Interesting to watch the increasingly panicked press releases about the parlous condition of the breeding curlew in Britain. Sadly, the majority of visible progress made in the effort to conserve these birds over the past few years seems to have amounted to a few studies and reviews into the importance of “doing something” and “acting fast”, but little in the way of definitive, practical action.
Curlews have become the casualties of the latest round of anti-grouse shooting publicity. Studies demonstrate that curlews depend upon a rigid predator control programme if they stand a chance of breeding successfully, and you could be forgiven for thinking that this is a perfect opportunity to establish common ground between the disparate factions of shooting and birdwatching. As it, flailing, ham-fisted efforts to ban grouse shooting altogether at this crucial moment do little more than drive a wedge between two potential allies, and waders look set to fall through the gap.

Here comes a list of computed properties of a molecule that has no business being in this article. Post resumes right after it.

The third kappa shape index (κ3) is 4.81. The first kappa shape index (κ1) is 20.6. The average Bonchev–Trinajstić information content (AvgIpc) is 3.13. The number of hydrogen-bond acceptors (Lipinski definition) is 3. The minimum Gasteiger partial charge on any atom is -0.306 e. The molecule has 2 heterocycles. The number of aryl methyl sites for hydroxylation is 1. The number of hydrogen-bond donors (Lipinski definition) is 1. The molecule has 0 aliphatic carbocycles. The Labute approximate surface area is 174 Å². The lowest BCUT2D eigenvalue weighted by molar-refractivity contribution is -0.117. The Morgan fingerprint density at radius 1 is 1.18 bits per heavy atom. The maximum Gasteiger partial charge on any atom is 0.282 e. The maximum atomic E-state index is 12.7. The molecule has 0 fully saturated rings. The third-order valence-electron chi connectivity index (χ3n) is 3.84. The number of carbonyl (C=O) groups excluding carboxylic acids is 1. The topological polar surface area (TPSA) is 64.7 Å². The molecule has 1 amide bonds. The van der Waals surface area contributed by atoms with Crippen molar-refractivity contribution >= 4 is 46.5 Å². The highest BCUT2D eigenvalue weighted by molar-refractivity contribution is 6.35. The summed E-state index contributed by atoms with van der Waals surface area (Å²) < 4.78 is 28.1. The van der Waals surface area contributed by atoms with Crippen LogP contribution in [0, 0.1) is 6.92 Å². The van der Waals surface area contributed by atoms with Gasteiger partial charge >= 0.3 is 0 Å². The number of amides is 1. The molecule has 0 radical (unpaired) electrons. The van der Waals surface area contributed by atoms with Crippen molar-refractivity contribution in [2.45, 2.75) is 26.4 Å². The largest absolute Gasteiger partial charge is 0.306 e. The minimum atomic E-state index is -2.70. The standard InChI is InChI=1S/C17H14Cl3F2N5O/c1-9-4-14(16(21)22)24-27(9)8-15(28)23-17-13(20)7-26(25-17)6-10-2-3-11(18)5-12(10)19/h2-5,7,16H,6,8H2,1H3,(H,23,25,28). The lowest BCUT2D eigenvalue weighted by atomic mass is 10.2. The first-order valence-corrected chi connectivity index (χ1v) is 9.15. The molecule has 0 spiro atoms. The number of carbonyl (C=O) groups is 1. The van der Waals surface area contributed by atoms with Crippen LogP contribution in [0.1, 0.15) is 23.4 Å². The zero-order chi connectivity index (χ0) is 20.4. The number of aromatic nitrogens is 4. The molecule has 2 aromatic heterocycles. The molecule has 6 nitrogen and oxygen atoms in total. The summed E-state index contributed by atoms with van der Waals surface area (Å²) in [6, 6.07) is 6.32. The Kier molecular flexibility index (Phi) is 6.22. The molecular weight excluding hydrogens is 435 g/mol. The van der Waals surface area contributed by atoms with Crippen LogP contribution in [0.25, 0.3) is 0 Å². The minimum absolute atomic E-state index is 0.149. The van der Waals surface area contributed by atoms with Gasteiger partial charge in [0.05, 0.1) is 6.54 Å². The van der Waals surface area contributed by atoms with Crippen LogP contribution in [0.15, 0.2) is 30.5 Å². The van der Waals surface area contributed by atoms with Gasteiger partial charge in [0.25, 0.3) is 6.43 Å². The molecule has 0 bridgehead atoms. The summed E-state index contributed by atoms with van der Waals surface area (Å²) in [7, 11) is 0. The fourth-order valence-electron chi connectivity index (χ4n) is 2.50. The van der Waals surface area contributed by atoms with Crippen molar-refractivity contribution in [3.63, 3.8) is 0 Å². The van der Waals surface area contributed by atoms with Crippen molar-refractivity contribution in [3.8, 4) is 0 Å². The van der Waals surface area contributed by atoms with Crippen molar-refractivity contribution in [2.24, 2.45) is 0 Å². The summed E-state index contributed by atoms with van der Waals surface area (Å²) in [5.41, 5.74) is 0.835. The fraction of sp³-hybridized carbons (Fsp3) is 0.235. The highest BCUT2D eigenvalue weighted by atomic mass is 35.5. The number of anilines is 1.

Unfortunately, visions of the uplands which depend upon “rewilding”, and the natural establishment of native woodland are anathema to curlews. As it is, we have the means and the knowledge to resurrect and sustain large numbers of curlews in this country – we even have gamekeepers determined and hardworking enough to make it happen – but we choose instead to wring our hands and grimace.
The future looks bleak, and the prospect of losing these birds in the hills is extremely hard to swallow. As with black grouse, I arrived too late on the scene to see these birds at their peak in Galloway. All that remain are the stragglers – the odds and sods left in the wake of a mighty procession that was centuries long. I can only imagine how the hills must have been in my grandfather’s time, and I am pathetically grateful to these last few birds. They hold back the silence.